The character of addiction, unique to each person, has the same agenda---it exerts a controlling force on the life and the fruit is destruction.  Making promises and resolutions no longer has meaning, and despair is the end result.

Many are inquiring, "How am I to make the surrender of myself to God?" You desire to give yourself to Him, but you are weak in moral power, in slavery to doubt, and controlled by the habits of your life of sin. Your promises and resolutions are like ropes of sand. You cannot control your thoughts, your impulses, your affections. The knowledge of your broken promises and forfeited pledges weakens your confidence in your own sincerity, and causes you to feel that God cannot accept you.

If you have felt the desperation of losing confidence in your own ability to make and keep a promise, a decision, or a resolution, take heart.  If the knowledge of your broken promises and forfeited pledges has weakened your confidence in your own sincerity, you’re not alone.  If you feel that, because of the decisions you have made in your life and the many times you’ve ended back at square one, you feel that God cannot accept you, don’t despair.  

I’m sure when Jesus walked on earth He saw the degradation of sin and disease. He witnessed the degeneracy of the human race in the leper, the blind, the crippled, and the demoniac.  There is nothing in your life that will startle or astonish His acute perceptions; nothing too dark in your life He has not seen or witnessed before; nothing He cannot heal—or forgive.  “It was a continual pain to Christ to be brought into contact with enmity, depravity, and impurity; but never did He utter one expression to show that His sensibilities were shocked or His refined tastes offended. Whatever the evil habits, the strong prejudices, or the overbearing passions of human beings, He met them all with pitying tenderness.”

Whatever struggle you may be going through, it can be overcome through the power of God.  If you doubt His willingness, look at the example of His life.  His mission to this earth was to seek and save the lost.  “For He hath not despised nor abhorred the affliction of the afflicted, neither hath He hid His face from Him; but when he cried unto Him, He heard”  Ps 22:24.  

“Yet however great the struggle, he may overcome.  By the help of that divine power which withstood the fiercest temptations that Satan could invent, he too may be entirely successful in his warfare with evil, and at last may wear the victor’s crown in the kingdom of God.”  Counsels on Diet and Foods,  p 167”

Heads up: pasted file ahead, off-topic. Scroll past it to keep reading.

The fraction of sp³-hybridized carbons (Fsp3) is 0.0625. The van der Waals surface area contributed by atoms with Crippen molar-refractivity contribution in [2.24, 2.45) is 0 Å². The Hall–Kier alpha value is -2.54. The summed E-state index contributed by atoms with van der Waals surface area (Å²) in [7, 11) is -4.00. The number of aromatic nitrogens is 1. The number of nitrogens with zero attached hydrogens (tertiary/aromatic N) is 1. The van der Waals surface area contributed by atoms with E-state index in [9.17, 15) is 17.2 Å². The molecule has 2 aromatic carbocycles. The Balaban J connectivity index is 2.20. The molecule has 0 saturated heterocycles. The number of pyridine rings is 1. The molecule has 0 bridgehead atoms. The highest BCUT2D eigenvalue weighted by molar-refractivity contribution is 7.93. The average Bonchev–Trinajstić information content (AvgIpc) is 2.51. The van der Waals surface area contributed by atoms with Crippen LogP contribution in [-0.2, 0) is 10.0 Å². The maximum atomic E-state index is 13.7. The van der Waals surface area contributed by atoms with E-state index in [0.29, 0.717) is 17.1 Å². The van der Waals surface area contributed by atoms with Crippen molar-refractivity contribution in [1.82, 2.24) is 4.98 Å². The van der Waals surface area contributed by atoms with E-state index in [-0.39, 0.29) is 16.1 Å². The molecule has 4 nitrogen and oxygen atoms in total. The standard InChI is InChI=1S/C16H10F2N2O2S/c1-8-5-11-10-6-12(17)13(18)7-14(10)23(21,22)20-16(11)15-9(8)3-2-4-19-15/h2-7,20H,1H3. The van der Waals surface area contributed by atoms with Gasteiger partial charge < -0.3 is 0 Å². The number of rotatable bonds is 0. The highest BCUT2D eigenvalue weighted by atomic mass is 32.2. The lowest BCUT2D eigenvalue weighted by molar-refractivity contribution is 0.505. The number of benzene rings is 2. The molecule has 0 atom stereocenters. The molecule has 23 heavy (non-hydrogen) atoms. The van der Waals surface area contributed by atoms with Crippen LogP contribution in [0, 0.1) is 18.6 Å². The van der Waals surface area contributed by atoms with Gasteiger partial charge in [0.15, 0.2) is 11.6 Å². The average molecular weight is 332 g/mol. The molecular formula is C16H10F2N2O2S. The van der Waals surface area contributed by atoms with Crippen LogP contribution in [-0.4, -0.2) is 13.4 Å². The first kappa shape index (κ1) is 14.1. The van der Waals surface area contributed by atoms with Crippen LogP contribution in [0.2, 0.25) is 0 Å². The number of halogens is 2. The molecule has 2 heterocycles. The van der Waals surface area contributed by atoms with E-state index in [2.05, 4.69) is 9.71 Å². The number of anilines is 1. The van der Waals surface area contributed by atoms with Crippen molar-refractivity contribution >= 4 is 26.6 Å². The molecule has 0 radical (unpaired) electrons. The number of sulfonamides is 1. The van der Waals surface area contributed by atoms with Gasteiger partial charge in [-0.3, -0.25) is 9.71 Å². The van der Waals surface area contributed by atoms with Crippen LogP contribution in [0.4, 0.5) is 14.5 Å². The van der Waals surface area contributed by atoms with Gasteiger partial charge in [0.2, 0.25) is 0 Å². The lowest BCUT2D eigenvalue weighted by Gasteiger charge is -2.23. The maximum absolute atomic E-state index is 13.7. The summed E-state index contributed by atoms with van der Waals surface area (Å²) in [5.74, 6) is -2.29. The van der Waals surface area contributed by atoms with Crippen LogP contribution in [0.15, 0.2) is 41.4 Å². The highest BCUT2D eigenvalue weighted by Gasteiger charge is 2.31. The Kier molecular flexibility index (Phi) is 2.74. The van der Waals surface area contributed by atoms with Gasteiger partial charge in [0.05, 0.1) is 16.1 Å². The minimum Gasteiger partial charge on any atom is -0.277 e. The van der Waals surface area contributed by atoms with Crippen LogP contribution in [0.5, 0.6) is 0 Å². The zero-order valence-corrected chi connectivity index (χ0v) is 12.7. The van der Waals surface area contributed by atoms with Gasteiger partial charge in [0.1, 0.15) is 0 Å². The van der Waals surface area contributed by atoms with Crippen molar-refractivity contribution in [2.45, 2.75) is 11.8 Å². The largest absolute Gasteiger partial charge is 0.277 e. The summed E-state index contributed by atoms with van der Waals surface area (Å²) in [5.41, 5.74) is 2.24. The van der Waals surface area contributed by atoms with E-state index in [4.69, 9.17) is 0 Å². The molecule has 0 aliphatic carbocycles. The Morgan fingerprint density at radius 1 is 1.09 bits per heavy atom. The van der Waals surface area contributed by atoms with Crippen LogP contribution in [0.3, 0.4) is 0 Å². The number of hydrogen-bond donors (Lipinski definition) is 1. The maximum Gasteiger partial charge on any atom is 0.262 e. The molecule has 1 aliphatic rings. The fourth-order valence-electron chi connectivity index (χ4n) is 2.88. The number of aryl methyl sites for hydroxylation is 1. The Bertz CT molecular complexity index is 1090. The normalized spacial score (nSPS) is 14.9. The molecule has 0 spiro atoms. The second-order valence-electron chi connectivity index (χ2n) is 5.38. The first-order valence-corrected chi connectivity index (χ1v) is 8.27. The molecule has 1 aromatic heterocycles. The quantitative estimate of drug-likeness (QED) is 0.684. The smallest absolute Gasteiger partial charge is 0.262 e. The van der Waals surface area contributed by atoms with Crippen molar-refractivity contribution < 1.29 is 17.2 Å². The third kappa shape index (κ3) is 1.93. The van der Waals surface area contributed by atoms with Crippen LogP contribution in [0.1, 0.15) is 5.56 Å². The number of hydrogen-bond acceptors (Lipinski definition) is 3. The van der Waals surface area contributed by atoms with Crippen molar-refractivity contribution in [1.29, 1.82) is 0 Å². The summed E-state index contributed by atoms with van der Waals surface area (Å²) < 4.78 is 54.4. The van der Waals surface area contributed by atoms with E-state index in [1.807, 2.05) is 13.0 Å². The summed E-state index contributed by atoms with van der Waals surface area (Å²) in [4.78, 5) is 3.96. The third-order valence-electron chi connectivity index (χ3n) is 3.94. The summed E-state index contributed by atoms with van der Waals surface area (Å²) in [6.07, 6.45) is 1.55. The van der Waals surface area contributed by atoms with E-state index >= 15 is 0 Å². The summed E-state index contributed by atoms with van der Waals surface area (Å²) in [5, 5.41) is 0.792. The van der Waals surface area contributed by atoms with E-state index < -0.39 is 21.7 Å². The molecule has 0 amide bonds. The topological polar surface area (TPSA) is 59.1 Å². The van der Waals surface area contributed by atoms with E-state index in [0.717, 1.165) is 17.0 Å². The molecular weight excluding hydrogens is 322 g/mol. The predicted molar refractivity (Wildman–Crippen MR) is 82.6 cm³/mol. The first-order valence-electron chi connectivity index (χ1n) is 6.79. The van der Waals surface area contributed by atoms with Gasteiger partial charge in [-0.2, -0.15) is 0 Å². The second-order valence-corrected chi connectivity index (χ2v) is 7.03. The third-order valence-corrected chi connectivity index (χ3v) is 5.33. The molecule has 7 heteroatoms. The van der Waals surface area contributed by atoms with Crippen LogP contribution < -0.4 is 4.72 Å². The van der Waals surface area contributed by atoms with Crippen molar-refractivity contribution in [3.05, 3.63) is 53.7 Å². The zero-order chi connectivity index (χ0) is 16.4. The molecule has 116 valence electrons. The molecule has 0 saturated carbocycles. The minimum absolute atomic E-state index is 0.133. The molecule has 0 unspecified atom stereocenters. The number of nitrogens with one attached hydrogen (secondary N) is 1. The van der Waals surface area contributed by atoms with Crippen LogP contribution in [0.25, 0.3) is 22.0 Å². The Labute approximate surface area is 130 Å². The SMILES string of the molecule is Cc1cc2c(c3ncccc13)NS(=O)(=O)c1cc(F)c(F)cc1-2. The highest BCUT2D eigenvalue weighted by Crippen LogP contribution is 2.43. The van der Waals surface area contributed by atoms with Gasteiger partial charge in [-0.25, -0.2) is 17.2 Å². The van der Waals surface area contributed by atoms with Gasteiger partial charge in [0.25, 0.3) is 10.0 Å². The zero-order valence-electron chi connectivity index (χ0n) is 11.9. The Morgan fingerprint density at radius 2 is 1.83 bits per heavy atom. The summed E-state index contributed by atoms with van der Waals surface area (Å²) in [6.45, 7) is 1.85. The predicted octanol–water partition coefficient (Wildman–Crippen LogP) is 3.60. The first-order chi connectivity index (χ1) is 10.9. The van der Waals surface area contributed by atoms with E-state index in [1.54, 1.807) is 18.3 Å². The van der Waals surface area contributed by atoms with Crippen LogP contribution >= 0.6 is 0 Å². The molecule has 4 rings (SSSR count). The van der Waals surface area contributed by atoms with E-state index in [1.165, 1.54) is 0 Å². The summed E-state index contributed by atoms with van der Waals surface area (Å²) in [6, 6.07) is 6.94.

Steps To Freedom
Freedom comes with a price, but that price has already been paid.

1.    Acknowledge your desperate need of the Savior and Great Physician.  Before God can begin to work in the life, we have to first admit our great need.  God never turns away from a sincere call for help.  Unfortunately, the call for help many times comes after all other resources are completely exhausted.   If you find yourself dangling at the end of your rope; if you have selfishly brushed Him aside time and time again; if you have been on self-destruct for many years and destroyed every good thing in your life—You’re the lost sheep that the Great Shepherd came to save.      

2.    Overcome bad with good.  A good habit is a powerful tool and will many times protect one from bad habits.  Someone once said, “You can’t do a good thing and a bad thing at the same time.”  With that in mind, filling the minutes of your day with purposeful activities will go a long ways in keeping you on track.  The best habit I can think of to set the tone for the day, is to begin each day in meditation and prayer.  Through prayer, God will work to restore your accountability to Him, to yourself, and to others.  God’s work of restoration in your life will be as the sweet healing balm of Gilead to your soul.   

3.    Admit to yourself and to God that you are powerless to overcome.  Without this acknowledgement, we could unwittingly go into battle without our armour, sword, shield, or helmet.  God understands our human weakness as well as the fact that we are in a spiritual warfare with forces way out of our league.  “For we wrestle not against flesh and blood, but against principalities, against powers, against the rulers of the darkness of this world, against spiritual wickedness in heavenly places.”  Because of this, in order to obtain the victory, we must “put on the whole armour of God that we may be able to stand against the wiles of the devil.” (Eph 6:11, 12)